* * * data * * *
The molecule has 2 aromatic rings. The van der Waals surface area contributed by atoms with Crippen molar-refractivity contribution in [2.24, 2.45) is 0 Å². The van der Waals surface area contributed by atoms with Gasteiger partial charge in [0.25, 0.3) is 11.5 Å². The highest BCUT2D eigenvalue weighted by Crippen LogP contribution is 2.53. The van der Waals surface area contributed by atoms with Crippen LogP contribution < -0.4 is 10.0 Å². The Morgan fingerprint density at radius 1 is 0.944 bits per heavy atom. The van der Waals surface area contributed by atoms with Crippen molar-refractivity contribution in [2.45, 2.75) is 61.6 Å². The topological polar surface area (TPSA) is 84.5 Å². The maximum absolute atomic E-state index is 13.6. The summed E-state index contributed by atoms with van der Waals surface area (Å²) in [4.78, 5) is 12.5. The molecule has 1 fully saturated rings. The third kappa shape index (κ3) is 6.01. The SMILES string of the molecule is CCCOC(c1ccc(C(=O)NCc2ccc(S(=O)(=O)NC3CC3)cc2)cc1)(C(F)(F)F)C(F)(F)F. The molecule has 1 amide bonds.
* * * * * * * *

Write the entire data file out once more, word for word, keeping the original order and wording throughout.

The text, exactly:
The molecule has 2 aromatic rings. The van der Waals surface area contributed by atoms with Crippen molar-refractivity contribution in [2.24, 2.45) is 0 Å². The van der Waals surface area contributed by atoms with Gasteiger partial charge in [0.25, 0.3) is 11.5 Å². The highest BCUT2D eigenvalue weighted by Crippen LogP contribution is 2.53. The van der Waals surface area contributed by atoms with Crippen LogP contribution < -0.4 is 10.0 Å². The Morgan fingerprint density at radius 1 is 0.944 bits per heavy atom. The van der Waals surface area contributed by atoms with Crippen molar-refractivity contribution in [2.45, 2.75) is 61.6 Å². The topological polar surface area (TPSA) is 84.5 Å². The maximum absolute atomic E-state index is 13.6. The summed E-state index contributed by atoms with van der Waals surface area (Å²) in [4.78, 5) is 12.5. The molecule has 1 fully saturated rings. The third kappa shape index (κ3) is 6.01. The SMILES string of the molecule is CCCOC(c1ccc(C(=O)NCc2ccc(S(=O)(=O)NC3CC3)cc2)cc1)(C(F)(F)F)C(F)(F)F. The molecule has 1 amide bonds.